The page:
Academic Vocabulary for PARCC

a word used to describe a noun or pronoun

Examples: happy, sad, pretty, ugly, slimy, rough, red, green, etc.

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a word used to describe a verb, adjective, or other adverb, often ending in “-ly”

Examples: He quickly ran to the bus stop.
She happily opened her birthday presents.

repetition of the initial sound at the beginning of words

Example: Angry armadillos arrive and attack apples.

a comparison of two different things that are similar in some way

Examples: Bird is to feathers, as dog is to _____ (fur).
Doctor is to hospital, as teacher is to _____ (school).

to study something closely to bring out deeper meaning or structure

Example: My teacher told me to analyze the poem, then write a paragraph describing the main idea

a word that means the opposite of another word

Example: fat and skinny, young and old, happy and sad, etc.

a statement of the meaning or main point of a text

Example: The Grand High Witch is the meanest witch of all. The reader could develop this argument because she has made a plan to get rid of all the children in the world.

able to speak or write clearly and effectively

Example: Susan could not find the words to describe what she was feeling; it was difficult for her to articulate her emotions to her family.

author’s intention
the message the author is trying to get across to the reader

Example: Fudge is always upsetting Peter in Tales of a Fourth Grade Nothing, but Peter still loves Fudge. The reader knows this because he says, “the little guy really looks up to me, he always wants to do just what I am doing.” The author’s intention is for the reader to know that even when your sibling really upsets you, you still love them.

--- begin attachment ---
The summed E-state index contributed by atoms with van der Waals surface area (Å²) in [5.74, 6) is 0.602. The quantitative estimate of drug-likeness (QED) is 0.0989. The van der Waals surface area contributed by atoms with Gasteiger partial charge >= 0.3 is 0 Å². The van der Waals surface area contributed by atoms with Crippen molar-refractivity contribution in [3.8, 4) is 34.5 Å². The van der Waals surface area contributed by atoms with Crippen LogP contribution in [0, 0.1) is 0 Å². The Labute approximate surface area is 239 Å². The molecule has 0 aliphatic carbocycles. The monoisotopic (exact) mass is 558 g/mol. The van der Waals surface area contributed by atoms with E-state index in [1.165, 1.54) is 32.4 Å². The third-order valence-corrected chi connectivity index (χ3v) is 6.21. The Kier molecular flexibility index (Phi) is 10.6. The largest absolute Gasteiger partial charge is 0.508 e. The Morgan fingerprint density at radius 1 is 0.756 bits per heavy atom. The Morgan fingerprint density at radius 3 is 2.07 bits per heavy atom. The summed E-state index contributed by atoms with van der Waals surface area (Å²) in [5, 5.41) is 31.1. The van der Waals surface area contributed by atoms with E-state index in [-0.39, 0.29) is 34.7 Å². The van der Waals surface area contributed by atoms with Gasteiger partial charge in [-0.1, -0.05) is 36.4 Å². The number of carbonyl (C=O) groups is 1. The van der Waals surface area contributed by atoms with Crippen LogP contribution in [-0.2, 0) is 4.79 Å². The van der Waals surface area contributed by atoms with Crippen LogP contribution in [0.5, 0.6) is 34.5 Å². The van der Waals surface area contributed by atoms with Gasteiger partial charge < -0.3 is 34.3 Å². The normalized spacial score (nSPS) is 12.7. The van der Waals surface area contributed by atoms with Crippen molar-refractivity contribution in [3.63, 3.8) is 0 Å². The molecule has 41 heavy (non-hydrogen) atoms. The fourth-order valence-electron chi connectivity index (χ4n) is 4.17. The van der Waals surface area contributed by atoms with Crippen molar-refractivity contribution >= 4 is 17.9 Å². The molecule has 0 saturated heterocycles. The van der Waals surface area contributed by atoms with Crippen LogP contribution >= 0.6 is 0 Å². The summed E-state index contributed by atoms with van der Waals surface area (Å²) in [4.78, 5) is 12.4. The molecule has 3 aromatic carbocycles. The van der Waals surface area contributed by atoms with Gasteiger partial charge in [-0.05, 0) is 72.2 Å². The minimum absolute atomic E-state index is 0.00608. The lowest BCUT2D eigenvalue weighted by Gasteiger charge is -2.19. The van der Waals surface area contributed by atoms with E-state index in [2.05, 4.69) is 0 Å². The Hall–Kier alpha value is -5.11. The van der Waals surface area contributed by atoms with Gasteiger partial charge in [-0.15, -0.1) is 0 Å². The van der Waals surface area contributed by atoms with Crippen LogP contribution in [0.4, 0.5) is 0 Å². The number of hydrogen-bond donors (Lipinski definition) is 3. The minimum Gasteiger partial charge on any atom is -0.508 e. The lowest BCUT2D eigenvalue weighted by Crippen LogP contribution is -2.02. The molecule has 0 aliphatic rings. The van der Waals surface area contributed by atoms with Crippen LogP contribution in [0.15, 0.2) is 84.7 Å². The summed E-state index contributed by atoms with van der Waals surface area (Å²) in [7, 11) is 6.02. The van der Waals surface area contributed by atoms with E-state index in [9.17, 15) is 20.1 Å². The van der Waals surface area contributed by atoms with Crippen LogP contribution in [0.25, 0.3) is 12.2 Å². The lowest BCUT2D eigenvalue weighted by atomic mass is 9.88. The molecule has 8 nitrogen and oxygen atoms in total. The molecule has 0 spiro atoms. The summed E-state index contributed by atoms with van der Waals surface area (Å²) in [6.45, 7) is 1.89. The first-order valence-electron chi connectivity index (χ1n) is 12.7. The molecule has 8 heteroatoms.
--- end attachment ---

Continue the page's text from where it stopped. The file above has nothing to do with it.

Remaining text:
author’s purpose
The reason the author has written something (to inform the reader of something, to persuade the reader to do something, to express an idea or feeling, to entertain or give the reader something enjoyable to read)

Example: The author’s purpose for writing her personal narrative was to tell the story of her best friends.

cause and effect
a way of explaining the reason (cause) why events occur (effect)

Example: It was snowing outside so school was canceled.
The noisy class could not go outside for recess.

central idea
the key points made in a text; the main ideas

Example: One of the central ideas in Tales of a Fourth Grade Nothing is that even though siblings can make you angry, we still love them. I know this is true because even when Peter gets angry with Fudge he says the little guy must really look up to me to want to do everything I do.

character actions
the author shows what kind of person the character is through what the character says and does and the reader must make inferences about the character (figure out something about the character)

Example: The character Luke, in The Witches, showed he was brave when he risked his life to get the potion to change the witches into mice and save other children.

chronological order
events are arranged in the order in which they happened (time order)

Example: The life cycle of a butterfly is: egg, caterpillar, chrysalis, butterfly.

cite evidence
examples in a text that support your answer

Example: The Grand High Witch is the most evil witch of all. I know this because it states in the book that she created a magic potion to get rid of all children in the world.

to join or bring together

Example: The dog is brown. The dog has shaggy fur.
COMBINED sentence: The dog has shaggy, brown fur.

all the ways two things are alike

Example: Moths and butterflies have wings, fly, have a similar life cycle, are insects, etc.

to finish

Example: Complete the math problem 4 + 4 =
Answer: The completed math problem 4 + 4 = 8.

a piece of writing, a brief essay

Example: My composition on how to care for a dog was only five paragraphs long.

to understand

Example: I could not comprehend what the man was saying because he was speaking a language I did not know.

to finish; to bring something to an end

Example: After reading Tales of a Fourth Grade Nothing, I could conclude that Fudge looked up to his older brother. I know this is true because he always tried to do everything like his brother Peter.